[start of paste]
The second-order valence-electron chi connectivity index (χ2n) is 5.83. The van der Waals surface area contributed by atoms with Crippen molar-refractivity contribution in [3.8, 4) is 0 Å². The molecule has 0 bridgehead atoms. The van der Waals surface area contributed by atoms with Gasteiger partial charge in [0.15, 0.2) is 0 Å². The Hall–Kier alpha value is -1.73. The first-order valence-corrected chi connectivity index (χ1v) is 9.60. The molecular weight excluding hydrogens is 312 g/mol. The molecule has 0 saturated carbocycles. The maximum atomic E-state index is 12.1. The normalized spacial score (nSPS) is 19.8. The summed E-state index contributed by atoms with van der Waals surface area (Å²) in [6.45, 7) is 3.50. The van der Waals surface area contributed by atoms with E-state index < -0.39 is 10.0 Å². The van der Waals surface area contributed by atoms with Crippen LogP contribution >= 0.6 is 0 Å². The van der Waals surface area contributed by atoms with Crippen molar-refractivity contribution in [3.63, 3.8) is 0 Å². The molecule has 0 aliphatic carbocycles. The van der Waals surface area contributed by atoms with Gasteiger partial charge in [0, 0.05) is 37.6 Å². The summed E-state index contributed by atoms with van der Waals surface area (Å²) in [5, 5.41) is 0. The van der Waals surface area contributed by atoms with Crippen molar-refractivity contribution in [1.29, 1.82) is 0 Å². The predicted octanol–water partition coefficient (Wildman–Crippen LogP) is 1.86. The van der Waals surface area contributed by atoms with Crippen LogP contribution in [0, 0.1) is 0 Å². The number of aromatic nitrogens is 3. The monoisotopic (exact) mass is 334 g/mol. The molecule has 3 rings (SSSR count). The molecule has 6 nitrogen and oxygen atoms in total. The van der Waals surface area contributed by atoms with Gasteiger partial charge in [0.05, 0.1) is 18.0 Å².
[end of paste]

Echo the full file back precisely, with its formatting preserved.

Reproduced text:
The second-order valence-electron chi connectivity index (χ2n) is 5.83. The van der Waals surface area contributed by atoms with Crippen molar-refractivity contribution in [3.8, 4) is 0 Å². The molecule has 0 bridgehead atoms. The van der Waals surface area contributed by atoms with Gasteiger partial charge in [0.15, 0.2) is 0 Å². The Hall–Kier alpha value is -1.73. The first-order valence-corrected chi connectivity index (χ1v) is 9.60. The molecular weight excluding hydrogens is 312 g/mol. The molecule has 0 saturated carbocycles. The maximum atomic E-state index is 12.1. The normalized spacial score (nSPS) is 19.8. The summed E-state index contributed by atoms with van der Waals surface area (Å²) in [6.45, 7) is 3.50. The van der Waals surface area contributed by atoms with E-state index < -0.39 is 10.0 Å². The van der Waals surface area contributed by atoms with Crippen LogP contribution >= 0.6 is 0 Å². The van der Waals surface area contributed by atoms with Crippen molar-refractivity contribution in [3.63, 3.8) is 0 Å². The molecule has 0 aliphatic carbocycles. The van der Waals surface area contributed by atoms with Gasteiger partial charge in [0, 0.05) is 37.6 Å². The summed E-state index contributed by atoms with van der Waals surface area (Å²) in [5, 5.41) is 0. The van der Waals surface area contributed by atoms with Crippen molar-refractivity contribution in [1.29, 1.82) is 0 Å². The predicted octanol–water partition coefficient (Wildman–Crippen LogP) is 1.86. The van der Waals surface area contributed by atoms with Crippen LogP contribution in [0, 0.1) is 0 Å². The number of aromatic nitrogens is 3. The monoisotopic (exact) mass is 334 g/mol. The molecule has 3 rings (SSSR count). The molecule has 6 nitrogen and oxygen atoms in total. The van der Waals surface area contributed by atoms with Gasteiger partial charge in [0.05, 0.1) is 18.0 Å².